In this building, Patrick Henry delivered his Caesar-Brutus speech against the Stamp Act on May 29, 1765. Henry, George Washington, George Mason, George Wythe, Richard Henry Lee, Thomas Jefferson, and others played parts in the legislative maneuvering that ended in revolution. As fighting began in the North, the building featured discussion concerning Mason's Virginia Declaration of Rights, his Virginia constitution, and Jefferson's first attempt at a bill for religious freedom.

On June 29, 1776, Virginians declared their independence from Great Britain and wrote the state's first constitution, thereby creating an independent government four days before Congress voted for the Declaration of Independence in Philadelphia on July 4.

The Capitol at Williamsburg served until the American Revolutionary War began, when Governor Thomas Jefferson urged it that the capital be relocated to Richmond. The building was last used as a capitol on December 24, 1779, when the Virginia General Assembly adjourned to reconvene in 1780 at the new capital, Richmond.

After the capital of Virginia was moved to Richmond in 1780, the old Capitol was used by British forces. After the Battle of Yorktown, and the surrender of Lord Cornwallis, it fell into disrepair and was dismantled for its materials.

Reconstruction[edit]

Reconstruction of the first Williamsburg capitol

The building that stands now in Colonial Williamsburg is the third Capitol on that site. Early in the 20th century, the Reverend Dr. W. A. R. Goodwin undertook restoration of historic Bruton Parish Church (c. 1711) where he was rector. His dreams of restoring other buildings of the old colonial capital city led to his affiliation with Standard Oil heir and philanthropist John D. Rockefeller Jr. and the creation of Colonial Williamsburg. The reconstructed Capitol and Governor's Palace join the Wren Building of the College of William & Mary as the three main structures of the restoration.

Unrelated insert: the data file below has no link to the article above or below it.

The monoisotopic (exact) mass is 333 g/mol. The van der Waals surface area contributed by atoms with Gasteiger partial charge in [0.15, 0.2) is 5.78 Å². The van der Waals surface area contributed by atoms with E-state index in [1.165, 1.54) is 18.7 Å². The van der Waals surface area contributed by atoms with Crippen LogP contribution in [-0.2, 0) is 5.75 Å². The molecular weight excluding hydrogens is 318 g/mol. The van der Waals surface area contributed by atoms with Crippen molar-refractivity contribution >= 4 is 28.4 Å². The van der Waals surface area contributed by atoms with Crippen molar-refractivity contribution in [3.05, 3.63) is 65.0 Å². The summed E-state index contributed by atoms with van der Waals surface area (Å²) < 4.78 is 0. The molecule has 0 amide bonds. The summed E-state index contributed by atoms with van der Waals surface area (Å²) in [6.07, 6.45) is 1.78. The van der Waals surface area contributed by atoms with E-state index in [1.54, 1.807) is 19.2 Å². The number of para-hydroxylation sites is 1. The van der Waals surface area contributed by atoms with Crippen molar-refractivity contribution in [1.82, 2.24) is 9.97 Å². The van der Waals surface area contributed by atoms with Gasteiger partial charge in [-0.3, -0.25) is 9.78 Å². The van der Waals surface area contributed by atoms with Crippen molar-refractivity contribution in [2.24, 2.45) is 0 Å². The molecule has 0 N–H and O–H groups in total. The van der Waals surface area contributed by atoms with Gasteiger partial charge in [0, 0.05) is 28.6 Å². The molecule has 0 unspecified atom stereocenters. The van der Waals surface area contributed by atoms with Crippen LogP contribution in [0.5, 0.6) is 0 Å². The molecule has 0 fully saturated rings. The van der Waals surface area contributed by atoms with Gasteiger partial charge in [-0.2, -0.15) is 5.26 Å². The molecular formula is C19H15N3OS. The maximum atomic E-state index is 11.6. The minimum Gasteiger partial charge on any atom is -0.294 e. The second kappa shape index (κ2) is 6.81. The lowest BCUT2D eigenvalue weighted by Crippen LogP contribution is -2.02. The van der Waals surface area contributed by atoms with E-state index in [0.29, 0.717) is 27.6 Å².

The architects charged with the restoration of Williamsburg chose to reconstruct the first capitol based on superior documentation of its design and its unique architecture compared to the second Capitol.[3][2] Later architectural historians have since shown that parts of the reconstruction were embellished or conjectural, being based more on contemporary architectural ideas than actual historic evidence (chiefly foundations.) However, the reconstructed Capitol is now itself valued as a Colonial Revival interpretation and work of architecture.[3]

The reconstruction opened to the public on February 24, 1934.[4]

See also[edit]

References[edit]

  1. ^ "National Register Information System". National Register of Historic Places. National Park Service. 2010-07-09. 
  2. ^ a b c Olmert, Michael (1985). Official Guide to Colonial Williamsburg. Colonial Williamsburg Foundation. pp. 52–61. ISBN 0-87935-111-X. 
  3. ^ a b c Wilson, Richard Guy (2002). Buildings of Virginia: Tidewater and Piedmont. Oxford University Press. pp. 363–364. 
  4. ^ Greenspan, Anderson (2009). Creating Colonial Williamsburg: The Restoration of Virginia's Eighteenth-Century Capital (2nd ed.). Chapel Hill: The University of North Carolina Press. pp. 38–39. ISBN 978-0-8078-3343-8. 

External links[edit]

Coordinates: 37°16′17″N 76°41′36″W / 37.271258°N 76.69329°W / 37.271258; -76.69329